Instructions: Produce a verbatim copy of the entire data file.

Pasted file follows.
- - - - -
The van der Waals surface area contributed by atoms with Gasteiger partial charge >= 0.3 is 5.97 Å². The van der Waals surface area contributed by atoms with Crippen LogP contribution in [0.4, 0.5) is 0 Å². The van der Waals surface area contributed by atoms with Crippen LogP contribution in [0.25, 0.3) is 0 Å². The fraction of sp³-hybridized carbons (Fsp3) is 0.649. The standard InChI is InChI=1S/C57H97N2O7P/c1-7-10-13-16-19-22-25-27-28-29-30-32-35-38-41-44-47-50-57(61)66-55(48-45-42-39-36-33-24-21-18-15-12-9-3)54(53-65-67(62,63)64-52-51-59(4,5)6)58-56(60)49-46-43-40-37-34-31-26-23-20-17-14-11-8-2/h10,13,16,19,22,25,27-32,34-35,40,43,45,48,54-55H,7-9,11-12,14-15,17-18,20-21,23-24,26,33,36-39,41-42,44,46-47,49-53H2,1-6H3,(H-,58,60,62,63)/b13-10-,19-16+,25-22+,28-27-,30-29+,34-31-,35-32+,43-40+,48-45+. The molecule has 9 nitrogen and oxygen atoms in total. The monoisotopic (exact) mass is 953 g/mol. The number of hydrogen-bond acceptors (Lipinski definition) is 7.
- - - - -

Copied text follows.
The van der Waals surface area contributed by atoms with Gasteiger partial charge >= 0.3 is 5.97 Å². The van der Waals surface area contributed by atoms with Crippen LogP contribution in [0.4, 0.5) is 0 Å². The van der Waals surface area contributed by atoms with Crippen LogP contribution in [0.25, 0.3) is 0 Å². The fraction of sp³-hybridized carbons (Fsp3) is 0.649. The standard InChI is InChI=1S/C57H97N2O7P/c1-7-10-13-16-19-22-25-27-28-29-30-32-35-38-41-44-47-50-57(61)66-55(48-45-42-39-36-33-24-21-18-15-12-9-3)54(53-65-67(62,63)64-52-51-59(4,5)6)58-56(60)49-46-43-40-37-34-31-26-23-20-17-14-11-8-2/h10,13,16,19,22,25,27-32,34-35,40,43,45,48,54-55H,7-9,11-12,14-15,17-18,20-21,23-24,26,33,36-39,41-42,44,46-47,49-53H2,1-6H3,(H-,58,60,62,63)/b13-10-,19-16+,25-22+,28-27-,30-29+,34-31-,35-32+,43-40+,48-45+. The molecule has 9 nitrogen and oxygen atoms in total. The monoisotopic (exact) mass is 953 g/mol. The number of hydrogen-bond acceptors (Lipinski definition) is 7.